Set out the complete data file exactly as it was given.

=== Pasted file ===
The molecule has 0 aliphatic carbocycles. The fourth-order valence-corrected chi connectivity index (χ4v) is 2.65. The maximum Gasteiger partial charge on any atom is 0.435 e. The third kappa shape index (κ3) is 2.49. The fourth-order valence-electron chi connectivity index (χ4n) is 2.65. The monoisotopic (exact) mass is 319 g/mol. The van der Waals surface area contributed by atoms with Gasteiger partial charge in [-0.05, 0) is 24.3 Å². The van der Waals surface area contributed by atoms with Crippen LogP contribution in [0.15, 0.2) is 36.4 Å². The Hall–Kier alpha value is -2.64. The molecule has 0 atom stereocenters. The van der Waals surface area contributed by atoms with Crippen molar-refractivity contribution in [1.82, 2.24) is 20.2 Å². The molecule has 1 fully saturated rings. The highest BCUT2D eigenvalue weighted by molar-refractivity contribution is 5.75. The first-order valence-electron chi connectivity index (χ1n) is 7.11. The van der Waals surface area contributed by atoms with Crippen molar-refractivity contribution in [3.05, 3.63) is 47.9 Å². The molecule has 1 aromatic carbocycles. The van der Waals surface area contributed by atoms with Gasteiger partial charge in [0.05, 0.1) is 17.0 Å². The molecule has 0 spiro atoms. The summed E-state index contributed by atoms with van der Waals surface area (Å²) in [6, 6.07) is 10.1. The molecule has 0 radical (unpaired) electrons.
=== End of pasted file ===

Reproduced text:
The molecule has 0 aliphatic carbocycles. The fourth-order valence-corrected chi connectivity index (χ4v) is 2.65. The maximum Gasteiger partial charge on any atom is 0.435 e. The third kappa shape index (κ3) is 2.49. The fourth-order valence-electron chi connectivity index (χ4n) is 2.65. The monoisotopic (exact) mass is 319 g/mol. The van der Waals surface area contributed by atoms with Gasteiger partial charge in [-0.05, 0) is 24.3 Å². The van der Waals surface area contributed by atoms with Crippen LogP contribution in [0.15, 0.2) is 36.4 Å². The Hall–Kier alpha value is -2.64. The molecule has 0 atom stereocenters. The van der Waals surface area contributed by atoms with Crippen molar-refractivity contribution in [1.82, 2.24) is 20.2 Å². The molecule has 1 fully saturated rings. The highest BCUT2D eigenvalue weighted by molar-refractivity contribution is 5.75. The first-order valence-electron chi connectivity index (χ1n) is 7.11. The van der Waals surface area contributed by atoms with Crippen molar-refractivity contribution in [3.05, 3.63) is 47.9 Å². The molecule has 1 aromatic carbocycles. The van der Waals surface area contributed by atoms with Gasteiger partial charge in [0.05, 0.1) is 17.0 Å². The molecule has 0 spiro atoms. The summed E-state index contributed by atoms with van der Waals surface area (Å²) in [6, 6.07) is 10.1. The molecule has 0 radical (unpaired) electrons.